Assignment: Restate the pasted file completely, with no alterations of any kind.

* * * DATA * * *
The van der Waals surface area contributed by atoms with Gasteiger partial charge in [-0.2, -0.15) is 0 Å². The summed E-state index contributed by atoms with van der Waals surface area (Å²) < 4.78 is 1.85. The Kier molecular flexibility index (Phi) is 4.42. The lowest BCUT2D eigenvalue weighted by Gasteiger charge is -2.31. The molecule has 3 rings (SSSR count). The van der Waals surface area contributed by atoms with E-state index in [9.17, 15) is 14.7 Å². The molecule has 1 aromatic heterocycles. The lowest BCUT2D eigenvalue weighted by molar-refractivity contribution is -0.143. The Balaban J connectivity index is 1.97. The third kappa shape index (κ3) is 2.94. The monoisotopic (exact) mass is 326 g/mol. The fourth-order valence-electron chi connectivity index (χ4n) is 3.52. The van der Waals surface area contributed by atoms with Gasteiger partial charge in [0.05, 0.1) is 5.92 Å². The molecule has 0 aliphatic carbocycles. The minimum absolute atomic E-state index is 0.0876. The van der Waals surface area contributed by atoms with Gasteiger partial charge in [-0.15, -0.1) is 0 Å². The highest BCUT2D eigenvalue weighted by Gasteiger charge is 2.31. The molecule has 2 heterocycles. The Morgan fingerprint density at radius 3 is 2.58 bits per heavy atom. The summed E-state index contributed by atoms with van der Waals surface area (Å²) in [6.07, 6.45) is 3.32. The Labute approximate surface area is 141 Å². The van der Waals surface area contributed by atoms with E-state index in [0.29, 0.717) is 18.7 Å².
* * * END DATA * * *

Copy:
The van der Waals surface area contributed by atoms with Gasteiger partial charge in [-0.2, -0.15) is 0 Å². The summed E-state index contributed by atoms with van der Waals surface area (Å²) < 4.78 is 1.85. The Kier molecular flexibility index (Phi) is 4.42. The lowest BCUT2D eigenvalue weighted by Gasteiger charge is -2.31. The molecule has 3 rings (SSSR count). The van der Waals surface area contributed by atoms with E-state index in [9.17, 15) is 14.7 Å². The molecule has 1 aromatic heterocycles. The lowest BCUT2D eigenvalue weighted by molar-refractivity contribution is -0.143. The Balaban J connectivity index is 1.97. The third kappa shape index (κ3) is 2.94. The monoisotopic (exact) mass is 326 g/mol. The fourth-order valence-electron chi connectivity index (χ4n) is 3.52. The van der Waals surface area contributed by atoms with Gasteiger partial charge in [0.05, 0.1) is 5.92 Å². The molecule has 0 aliphatic carbocycles. The minimum absolute atomic E-state index is 0.0876. The van der Waals surface area contributed by atoms with Gasteiger partial charge in [-0.15, -0.1) is 0 Å². The highest BCUT2D eigenvalue weighted by Gasteiger charge is 2.31. The molecule has 2 heterocycles. The Morgan fingerprint density at radius 3 is 2.58 bits per heavy atom. The summed E-state index contributed by atoms with van der Waals surface area (Å²) in [6.07, 6.45) is 3.32. The Labute approximate surface area is 141 Å². The van der Waals surface area contributed by atoms with E-state index in [0.29, 0.717) is 18.7 Å².